May 2018: Fibromuscular Dysplasia and Spontaneous Coronary Artery Dissection (SCAD) Awareness Month

WHEREAS, Fibromuscular Dysplasia (FMD) is a disease that causes abnormal cell growth of the arterial wall. FMD can lead to areas of narrowing (stenosis), beading, aneurysms, and dissections (tears) of the arterial wall; and,

WHEREAS, until recently there has been very little progress in understanding the disease since it was first diagnosed in 1938. There is still no known cause or cure for the disease and there are no set protocols to treat the disease; and,

WHEREAS, FMD has always been considered and is still classified as a rare disease. Many researchers believe FMD is an under-diagnosed disease. Data suggest that 4-5% of the population may be affected by the disease; and,

WHEREAS, ninety percent of the patients affected by FMD are women, but men and children also get the disease. There are different classifications of FMD, the two most common types are multi focal and focal fibroplasia. Unlike the adult population, children tend to be diagnosed with focal FMD, which can be more aggressive. Some patients present with both types of the disease and there is no understanding of why there are differences; and,

WHEREAS, there is still much needed awareness and research of the disease. FMD patients present with the same symptoms that much of the general population is affected with, such as hypertension, headaches, and dizziness. Others present with TIA/stroke, dissection (tear) of an artery, aneurysm, swooshing noise in the ear, and renal infarction. Children can present with symptoms such as high blood pressure, headaches, insomnia, fatigue, and abdominal pain. Misdiagnoses of FMD can lead to severe consequences and disability; and,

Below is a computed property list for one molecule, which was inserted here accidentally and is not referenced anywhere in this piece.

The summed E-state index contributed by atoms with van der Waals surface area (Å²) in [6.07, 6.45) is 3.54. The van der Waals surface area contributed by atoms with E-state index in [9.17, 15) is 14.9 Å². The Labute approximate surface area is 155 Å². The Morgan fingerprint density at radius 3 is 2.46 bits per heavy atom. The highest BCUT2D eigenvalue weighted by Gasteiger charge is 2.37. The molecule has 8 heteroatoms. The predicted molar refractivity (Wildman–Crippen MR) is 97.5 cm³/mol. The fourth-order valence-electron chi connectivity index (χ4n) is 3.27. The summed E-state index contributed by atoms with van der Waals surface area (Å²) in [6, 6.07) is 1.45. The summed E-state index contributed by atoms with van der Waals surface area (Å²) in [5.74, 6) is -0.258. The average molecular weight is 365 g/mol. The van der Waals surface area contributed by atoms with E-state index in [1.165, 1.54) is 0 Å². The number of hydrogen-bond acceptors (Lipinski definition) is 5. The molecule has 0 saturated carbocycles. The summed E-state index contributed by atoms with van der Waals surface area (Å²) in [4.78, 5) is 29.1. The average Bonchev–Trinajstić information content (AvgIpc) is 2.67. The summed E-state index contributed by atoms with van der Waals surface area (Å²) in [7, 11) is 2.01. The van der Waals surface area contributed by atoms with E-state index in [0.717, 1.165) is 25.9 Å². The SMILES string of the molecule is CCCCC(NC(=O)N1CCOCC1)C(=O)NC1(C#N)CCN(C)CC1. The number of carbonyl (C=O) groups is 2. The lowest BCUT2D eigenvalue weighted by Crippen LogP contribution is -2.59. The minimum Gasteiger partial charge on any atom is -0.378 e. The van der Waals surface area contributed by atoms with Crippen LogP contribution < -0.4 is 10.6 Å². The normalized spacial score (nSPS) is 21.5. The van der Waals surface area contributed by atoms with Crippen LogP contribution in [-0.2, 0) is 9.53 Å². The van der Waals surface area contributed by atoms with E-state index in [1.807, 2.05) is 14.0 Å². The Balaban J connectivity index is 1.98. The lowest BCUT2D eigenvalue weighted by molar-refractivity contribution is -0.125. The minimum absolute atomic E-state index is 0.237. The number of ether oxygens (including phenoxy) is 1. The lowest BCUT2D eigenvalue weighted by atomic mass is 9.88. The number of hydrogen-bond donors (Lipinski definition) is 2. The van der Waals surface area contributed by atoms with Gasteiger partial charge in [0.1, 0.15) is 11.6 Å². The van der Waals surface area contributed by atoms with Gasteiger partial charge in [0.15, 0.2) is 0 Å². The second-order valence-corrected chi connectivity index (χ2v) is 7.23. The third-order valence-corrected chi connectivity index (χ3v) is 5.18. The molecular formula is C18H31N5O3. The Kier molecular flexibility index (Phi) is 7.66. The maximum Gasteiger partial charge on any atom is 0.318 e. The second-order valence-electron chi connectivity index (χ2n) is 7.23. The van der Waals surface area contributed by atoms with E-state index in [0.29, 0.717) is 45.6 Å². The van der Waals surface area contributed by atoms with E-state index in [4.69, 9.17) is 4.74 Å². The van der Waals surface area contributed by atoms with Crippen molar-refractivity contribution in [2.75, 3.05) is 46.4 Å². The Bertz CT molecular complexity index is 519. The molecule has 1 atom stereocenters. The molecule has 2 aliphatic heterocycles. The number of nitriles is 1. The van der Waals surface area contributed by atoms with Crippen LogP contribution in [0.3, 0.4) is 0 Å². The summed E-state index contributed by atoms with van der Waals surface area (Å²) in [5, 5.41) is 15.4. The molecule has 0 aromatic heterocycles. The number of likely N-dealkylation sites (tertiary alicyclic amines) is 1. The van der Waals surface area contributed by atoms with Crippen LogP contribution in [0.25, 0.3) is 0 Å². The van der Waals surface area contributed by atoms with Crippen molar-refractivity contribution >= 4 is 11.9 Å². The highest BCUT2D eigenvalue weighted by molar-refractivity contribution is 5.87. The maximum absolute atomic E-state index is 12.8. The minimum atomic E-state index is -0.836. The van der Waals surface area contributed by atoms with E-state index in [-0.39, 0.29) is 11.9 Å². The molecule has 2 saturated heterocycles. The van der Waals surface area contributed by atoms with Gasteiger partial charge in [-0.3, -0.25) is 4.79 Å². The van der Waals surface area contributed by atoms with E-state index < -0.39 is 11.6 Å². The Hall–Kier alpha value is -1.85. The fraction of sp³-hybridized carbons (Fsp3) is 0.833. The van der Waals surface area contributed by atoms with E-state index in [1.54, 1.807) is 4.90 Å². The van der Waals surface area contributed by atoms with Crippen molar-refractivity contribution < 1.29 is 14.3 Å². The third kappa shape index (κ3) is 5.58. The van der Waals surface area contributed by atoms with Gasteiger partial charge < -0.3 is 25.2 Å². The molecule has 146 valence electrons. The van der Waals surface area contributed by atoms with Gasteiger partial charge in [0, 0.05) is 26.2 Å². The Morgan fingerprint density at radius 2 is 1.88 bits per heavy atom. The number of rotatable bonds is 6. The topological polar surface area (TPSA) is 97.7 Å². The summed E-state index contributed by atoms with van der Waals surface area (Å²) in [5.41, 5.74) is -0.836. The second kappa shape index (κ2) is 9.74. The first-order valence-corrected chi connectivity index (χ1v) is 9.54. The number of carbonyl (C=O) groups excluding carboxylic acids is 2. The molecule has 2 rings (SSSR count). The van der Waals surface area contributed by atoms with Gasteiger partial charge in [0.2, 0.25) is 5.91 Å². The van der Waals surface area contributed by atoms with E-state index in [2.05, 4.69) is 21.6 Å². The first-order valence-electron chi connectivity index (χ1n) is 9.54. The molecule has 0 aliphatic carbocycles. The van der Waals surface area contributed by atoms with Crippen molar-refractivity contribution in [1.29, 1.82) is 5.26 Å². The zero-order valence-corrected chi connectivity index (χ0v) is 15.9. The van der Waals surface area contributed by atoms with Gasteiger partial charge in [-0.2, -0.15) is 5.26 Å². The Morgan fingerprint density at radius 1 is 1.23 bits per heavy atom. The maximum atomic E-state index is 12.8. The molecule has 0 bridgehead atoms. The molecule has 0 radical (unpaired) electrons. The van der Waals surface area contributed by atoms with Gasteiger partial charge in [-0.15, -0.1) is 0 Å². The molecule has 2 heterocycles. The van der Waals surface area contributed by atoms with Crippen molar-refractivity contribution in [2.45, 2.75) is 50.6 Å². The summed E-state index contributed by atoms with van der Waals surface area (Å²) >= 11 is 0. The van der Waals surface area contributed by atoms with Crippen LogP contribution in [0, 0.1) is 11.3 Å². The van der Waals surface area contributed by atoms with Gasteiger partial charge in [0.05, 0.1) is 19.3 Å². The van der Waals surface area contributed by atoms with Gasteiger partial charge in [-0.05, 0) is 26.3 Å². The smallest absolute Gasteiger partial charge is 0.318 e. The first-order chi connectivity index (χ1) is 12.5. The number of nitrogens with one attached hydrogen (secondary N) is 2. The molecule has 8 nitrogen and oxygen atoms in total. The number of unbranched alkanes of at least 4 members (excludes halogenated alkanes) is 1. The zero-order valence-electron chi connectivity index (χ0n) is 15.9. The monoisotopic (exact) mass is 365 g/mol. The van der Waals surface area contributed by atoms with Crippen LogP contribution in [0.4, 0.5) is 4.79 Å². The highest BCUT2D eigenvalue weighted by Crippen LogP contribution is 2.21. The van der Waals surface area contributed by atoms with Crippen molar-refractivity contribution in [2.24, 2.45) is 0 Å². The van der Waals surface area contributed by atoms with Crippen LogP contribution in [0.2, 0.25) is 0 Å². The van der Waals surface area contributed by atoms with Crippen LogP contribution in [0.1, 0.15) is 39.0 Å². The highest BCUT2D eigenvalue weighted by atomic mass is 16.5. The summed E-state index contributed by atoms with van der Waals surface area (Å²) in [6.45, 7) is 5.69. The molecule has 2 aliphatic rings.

WHEREAS, it has been recognized that many women who are diagnosed with Spontaneous Coronary Artery Dissections (SCAD) have underlying FMD. SCAD can cause acute coronary syndrome, heart attack and death. SCAD is more common than previously thought and it is associated with pregnancy and physical and emotional stress; and,

WHEREAS, individuals and families affected by FMD and SCAD often experience a sense of isolation, fear and difficulty in obtaining an accurate and timely diagnosis as well as optimal treatment options; and,

WHEREAS, many diseases are relatively well-known but FMD and SCAD are not well understood by the public or medical community. Patients and their families must bear a large share of the burden for things such as educating others, including their own physicians, and raising funds for awareness and research;

NOW, THEREFORE, I, Rick Snyder, governor of Michigan, do hereby proclaim May 2018 as Fibromuscular Dysplasia and Spontaneous Coronary Artery Dissections (SCAD) Awareness  Month in Michigan.